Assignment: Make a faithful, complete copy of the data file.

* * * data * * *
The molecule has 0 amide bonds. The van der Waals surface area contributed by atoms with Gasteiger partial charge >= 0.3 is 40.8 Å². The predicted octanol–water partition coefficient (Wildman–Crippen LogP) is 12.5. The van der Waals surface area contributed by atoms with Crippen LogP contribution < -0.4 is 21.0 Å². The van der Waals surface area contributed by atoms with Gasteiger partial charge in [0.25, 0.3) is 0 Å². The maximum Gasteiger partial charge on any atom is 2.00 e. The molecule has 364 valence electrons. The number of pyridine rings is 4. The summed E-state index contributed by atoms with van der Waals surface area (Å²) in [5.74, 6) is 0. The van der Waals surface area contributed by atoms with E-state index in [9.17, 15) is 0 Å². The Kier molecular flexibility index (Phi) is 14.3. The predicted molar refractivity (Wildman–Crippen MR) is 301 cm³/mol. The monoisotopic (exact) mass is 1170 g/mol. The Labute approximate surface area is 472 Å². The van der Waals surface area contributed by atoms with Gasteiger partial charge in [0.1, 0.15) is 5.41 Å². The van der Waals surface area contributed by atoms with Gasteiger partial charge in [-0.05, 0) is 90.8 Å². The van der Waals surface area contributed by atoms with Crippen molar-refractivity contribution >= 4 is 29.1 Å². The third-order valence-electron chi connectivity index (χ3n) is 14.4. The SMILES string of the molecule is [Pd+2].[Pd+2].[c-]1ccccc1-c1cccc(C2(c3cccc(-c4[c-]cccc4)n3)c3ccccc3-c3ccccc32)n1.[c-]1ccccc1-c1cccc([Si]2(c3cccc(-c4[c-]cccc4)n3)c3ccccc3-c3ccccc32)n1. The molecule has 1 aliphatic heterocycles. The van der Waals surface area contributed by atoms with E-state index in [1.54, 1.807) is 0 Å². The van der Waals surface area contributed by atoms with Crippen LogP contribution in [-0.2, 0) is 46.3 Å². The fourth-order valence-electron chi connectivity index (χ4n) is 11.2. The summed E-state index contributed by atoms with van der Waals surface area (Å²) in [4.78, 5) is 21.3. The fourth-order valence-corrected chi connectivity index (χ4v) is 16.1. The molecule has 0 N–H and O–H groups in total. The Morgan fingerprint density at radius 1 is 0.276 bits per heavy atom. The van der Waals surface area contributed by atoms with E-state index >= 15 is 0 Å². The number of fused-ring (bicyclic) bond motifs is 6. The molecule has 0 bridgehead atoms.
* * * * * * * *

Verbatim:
The molecule has 0 amide bonds. The van der Waals surface area contributed by atoms with Gasteiger partial charge >= 0.3 is 40.8 Å². The predicted octanol–water partition coefficient (Wildman–Crippen LogP) is 12.5. The van der Waals surface area contributed by atoms with Crippen LogP contribution < -0.4 is 21.0 Å². The van der Waals surface area contributed by atoms with Gasteiger partial charge in [0.25, 0.3) is 0 Å². The maximum Gasteiger partial charge on any atom is 2.00 e. The molecule has 364 valence electrons. The number of pyridine rings is 4. The summed E-state index contributed by atoms with van der Waals surface area (Å²) in [5.74, 6) is 0. The van der Waals surface area contributed by atoms with E-state index in [9.17, 15) is 0 Å². The Kier molecular flexibility index (Phi) is 14.3. The predicted molar refractivity (Wildman–Crippen MR) is 301 cm³/mol. The monoisotopic (exact) mass is 1170 g/mol. The Labute approximate surface area is 472 Å². The van der Waals surface area contributed by atoms with Gasteiger partial charge in [0.1, 0.15) is 5.41 Å². The van der Waals surface area contributed by atoms with Gasteiger partial charge in [-0.05, 0) is 90.8 Å². The van der Waals surface area contributed by atoms with Crippen molar-refractivity contribution >= 4 is 29.1 Å². The third-order valence-electron chi connectivity index (χ3n) is 14.4. The SMILES string of the molecule is [Pd+2].[Pd+2].[c-]1ccccc1-c1cccc(C2(c3cccc(-c4[c-]cccc4)n3)c3ccccc3-c3ccccc32)n1.[c-]1ccccc1-c1cccc([Si]2(c3cccc(-c4[c-]cccc4)n3)c3ccccc3-c3ccccc32)n1. The molecule has 1 aliphatic heterocycles. The van der Waals surface area contributed by atoms with E-state index in [1.54, 1.807) is 0 Å². The van der Waals surface area contributed by atoms with Crippen LogP contribution in [-0.2, 0) is 46.3 Å². The fourth-order valence-electron chi connectivity index (χ4n) is 11.2. The summed E-state index contributed by atoms with van der Waals surface area (Å²) in [4.78, 5) is 21.3. The fourth-order valence-corrected chi connectivity index (χ4v) is 16.1. The molecule has 0 N–H and O–H groups in total. The Morgan fingerprint density at radius 1 is 0.276 bits per heavy atom. The van der Waals surface area contributed by atoms with E-state index >= 15 is 0 Å². The number of fused-ring (bicyclic) bond motifs is 6. The molecule has 0 bridgehead atoms.